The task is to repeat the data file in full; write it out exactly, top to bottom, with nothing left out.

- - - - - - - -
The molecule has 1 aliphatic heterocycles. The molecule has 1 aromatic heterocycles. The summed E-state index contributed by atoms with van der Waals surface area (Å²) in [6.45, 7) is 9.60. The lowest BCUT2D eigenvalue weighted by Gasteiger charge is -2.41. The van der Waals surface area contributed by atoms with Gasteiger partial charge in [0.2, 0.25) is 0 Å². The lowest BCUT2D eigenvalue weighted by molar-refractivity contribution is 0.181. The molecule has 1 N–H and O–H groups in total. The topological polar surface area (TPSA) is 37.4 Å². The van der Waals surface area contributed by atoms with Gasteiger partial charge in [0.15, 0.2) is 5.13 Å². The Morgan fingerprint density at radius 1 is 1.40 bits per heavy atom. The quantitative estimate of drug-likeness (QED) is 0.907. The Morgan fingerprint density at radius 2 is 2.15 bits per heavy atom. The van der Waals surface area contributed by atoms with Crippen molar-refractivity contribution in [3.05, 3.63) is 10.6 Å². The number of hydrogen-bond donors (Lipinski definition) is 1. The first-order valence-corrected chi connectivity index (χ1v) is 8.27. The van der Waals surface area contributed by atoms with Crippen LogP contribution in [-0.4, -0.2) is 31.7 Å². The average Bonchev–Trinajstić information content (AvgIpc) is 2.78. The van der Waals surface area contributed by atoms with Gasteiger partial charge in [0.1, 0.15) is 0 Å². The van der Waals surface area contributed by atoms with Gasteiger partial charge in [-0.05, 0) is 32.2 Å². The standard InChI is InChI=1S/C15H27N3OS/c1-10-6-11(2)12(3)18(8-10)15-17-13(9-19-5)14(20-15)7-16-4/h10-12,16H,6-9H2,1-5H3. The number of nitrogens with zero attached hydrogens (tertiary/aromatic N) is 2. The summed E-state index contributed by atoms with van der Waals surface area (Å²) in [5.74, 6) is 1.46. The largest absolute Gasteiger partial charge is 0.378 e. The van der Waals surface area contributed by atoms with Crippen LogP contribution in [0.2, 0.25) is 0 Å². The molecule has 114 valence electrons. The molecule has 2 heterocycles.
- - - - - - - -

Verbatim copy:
The molecule has 1 aliphatic heterocycles. The molecule has 1 aromatic heterocycles. The summed E-state index contributed by atoms with van der Waals surface area (Å²) in [6.45, 7) is 9.60. The lowest BCUT2D eigenvalue weighted by Gasteiger charge is -2.41. The van der Waals surface area contributed by atoms with Gasteiger partial charge in [0.2, 0.25) is 0 Å². The lowest BCUT2D eigenvalue weighted by molar-refractivity contribution is 0.181. The molecule has 1 N–H and O–H groups in total. The topological polar surface area (TPSA) is 37.4 Å². The van der Waals surface area contributed by atoms with Gasteiger partial charge in [0.15, 0.2) is 5.13 Å². The Morgan fingerprint density at radius 1 is 1.40 bits per heavy atom. The quantitative estimate of drug-likeness (QED) is 0.907. The Morgan fingerprint density at radius 2 is 2.15 bits per heavy atom. The van der Waals surface area contributed by atoms with Crippen molar-refractivity contribution in [3.05, 3.63) is 10.6 Å². The number of hydrogen-bond donors (Lipinski definition) is 1. The first-order valence-corrected chi connectivity index (χ1v) is 8.27. The van der Waals surface area contributed by atoms with Crippen LogP contribution in [-0.4, -0.2) is 31.7 Å². The average Bonchev–Trinajstić information content (AvgIpc) is 2.78. The van der Waals surface area contributed by atoms with Gasteiger partial charge in [0.1, 0.15) is 0 Å². The van der Waals surface area contributed by atoms with Gasteiger partial charge in [-0.05, 0) is 32.2 Å². The standard InChI is InChI=1S/C15H27N3OS/c1-10-6-11(2)12(3)18(8-10)15-17-13(9-19-5)14(20-15)7-16-4/h10-12,16H,6-9H2,1-5H3. The number of nitrogens with zero attached hydrogens (tertiary/aromatic N) is 2. The summed E-state index contributed by atoms with van der Waals surface area (Å²) in [5.74, 6) is 1.46. The largest absolute Gasteiger partial charge is 0.378 e. The van der Waals surface area contributed by atoms with Crippen LogP contribution in [0.2, 0.25) is 0 Å². The molecule has 114 valence electrons. The molecule has 2 heterocycles.